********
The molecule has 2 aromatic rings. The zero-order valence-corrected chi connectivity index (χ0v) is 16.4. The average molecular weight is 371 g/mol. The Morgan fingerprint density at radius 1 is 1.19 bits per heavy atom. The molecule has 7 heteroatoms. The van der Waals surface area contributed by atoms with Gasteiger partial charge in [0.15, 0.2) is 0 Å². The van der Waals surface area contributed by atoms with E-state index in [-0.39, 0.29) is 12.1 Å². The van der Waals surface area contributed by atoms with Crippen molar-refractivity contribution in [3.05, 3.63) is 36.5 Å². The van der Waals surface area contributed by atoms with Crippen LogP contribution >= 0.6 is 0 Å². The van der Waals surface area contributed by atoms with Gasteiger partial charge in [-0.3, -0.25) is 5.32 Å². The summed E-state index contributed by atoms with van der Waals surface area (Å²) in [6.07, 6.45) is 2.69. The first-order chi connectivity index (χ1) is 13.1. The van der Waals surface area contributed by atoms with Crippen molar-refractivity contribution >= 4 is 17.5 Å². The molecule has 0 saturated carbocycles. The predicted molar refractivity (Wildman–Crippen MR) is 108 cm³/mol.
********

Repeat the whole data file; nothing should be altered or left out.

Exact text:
The molecule has 2 aromatic rings. The zero-order valence-corrected chi connectivity index (χ0v) is 16.4. The average molecular weight is 371 g/mol. The Morgan fingerprint density at radius 1 is 1.19 bits per heavy atom. The molecule has 7 heteroatoms. The van der Waals surface area contributed by atoms with Gasteiger partial charge in [0.15, 0.2) is 0 Å². The van der Waals surface area contributed by atoms with E-state index in [-0.39, 0.29) is 12.1 Å². The van der Waals surface area contributed by atoms with Crippen molar-refractivity contribution in [3.05, 3.63) is 36.5 Å². The van der Waals surface area contributed by atoms with Crippen LogP contribution >= 0.6 is 0 Å². The van der Waals surface area contributed by atoms with Gasteiger partial charge in [-0.3, -0.25) is 5.32 Å². The summed E-state index contributed by atoms with van der Waals surface area (Å²) in [6.07, 6.45) is 2.69. The first-order chi connectivity index (χ1) is 13.1. The van der Waals surface area contributed by atoms with Crippen molar-refractivity contribution >= 4 is 17.5 Å². The molecule has 0 saturated carbocycles. The predicted molar refractivity (Wildman–Crippen MR) is 108 cm³/mol.